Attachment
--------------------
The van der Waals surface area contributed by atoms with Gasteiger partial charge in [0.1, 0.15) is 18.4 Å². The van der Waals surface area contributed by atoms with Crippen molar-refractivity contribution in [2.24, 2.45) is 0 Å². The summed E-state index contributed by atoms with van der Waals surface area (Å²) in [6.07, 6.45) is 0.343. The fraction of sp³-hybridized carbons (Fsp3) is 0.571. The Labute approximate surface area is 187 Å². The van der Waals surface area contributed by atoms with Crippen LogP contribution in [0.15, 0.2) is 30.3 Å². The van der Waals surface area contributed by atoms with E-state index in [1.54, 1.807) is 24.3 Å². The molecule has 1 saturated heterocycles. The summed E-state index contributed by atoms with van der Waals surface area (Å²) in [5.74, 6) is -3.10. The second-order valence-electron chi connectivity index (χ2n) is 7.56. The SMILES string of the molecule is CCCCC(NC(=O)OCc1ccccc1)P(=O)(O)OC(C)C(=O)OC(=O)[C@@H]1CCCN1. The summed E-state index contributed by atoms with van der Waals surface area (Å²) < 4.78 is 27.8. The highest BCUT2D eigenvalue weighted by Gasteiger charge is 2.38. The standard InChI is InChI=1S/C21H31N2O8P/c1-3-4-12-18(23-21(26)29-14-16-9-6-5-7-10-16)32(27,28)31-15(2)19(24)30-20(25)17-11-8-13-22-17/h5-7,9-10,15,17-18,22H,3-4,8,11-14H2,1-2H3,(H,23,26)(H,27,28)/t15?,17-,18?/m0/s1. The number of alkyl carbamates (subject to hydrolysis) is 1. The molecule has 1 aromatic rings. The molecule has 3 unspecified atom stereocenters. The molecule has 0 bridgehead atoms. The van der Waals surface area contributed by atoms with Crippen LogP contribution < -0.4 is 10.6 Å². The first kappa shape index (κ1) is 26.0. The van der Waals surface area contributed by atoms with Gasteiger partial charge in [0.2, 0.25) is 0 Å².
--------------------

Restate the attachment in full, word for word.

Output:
The van der Waals surface area contributed by atoms with Gasteiger partial charge in [0.1, 0.15) is 18.4 Å². The van der Waals surface area contributed by atoms with Crippen molar-refractivity contribution in [2.24, 2.45) is 0 Å². The summed E-state index contributed by atoms with van der Waals surface area (Å²) in [6.07, 6.45) is 0.343. The fraction of sp³-hybridized carbons (Fsp3) is 0.571. The Labute approximate surface area is 187 Å². The van der Waals surface area contributed by atoms with Crippen LogP contribution in [0.15, 0.2) is 30.3 Å². The van der Waals surface area contributed by atoms with E-state index in [1.54, 1.807) is 24.3 Å². The molecule has 1 saturated heterocycles. The summed E-state index contributed by atoms with van der Waals surface area (Å²) in [5.74, 6) is -3.10. The second-order valence-electron chi connectivity index (χ2n) is 7.56. The SMILES string of the molecule is CCCCC(NC(=O)OCc1ccccc1)P(=O)(O)OC(C)C(=O)OC(=O)[C@@H]1CCCN1. The summed E-state index contributed by atoms with van der Waals surface area (Å²) < 4.78 is 27.8. The highest BCUT2D eigenvalue weighted by Gasteiger charge is 2.38. The standard InChI is InChI=1S/C21H31N2O8P/c1-3-4-12-18(23-21(26)29-14-16-9-6-5-7-10-16)32(27,28)31-15(2)19(24)30-20(25)17-11-8-13-22-17/h5-7,9-10,15,17-18,22H,3-4,8,11-14H2,1-2H3,(H,23,26)(H,27,28)/t15?,17-,18?/m0/s1. The number of alkyl carbamates (subject to hydrolysis) is 1. The molecule has 1 aromatic rings. The molecule has 3 unspecified atom stereocenters. The molecule has 0 bridgehead atoms. The van der Waals surface area contributed by atoms with Crippen LogP contribution < -0.4 is 10.6 Å². The first kappa shape index (κ1) is 26.0. The van der Waals surface area contributed by atoms with Gasteiger partial charge in [0.2, 0.25) is 0 Å².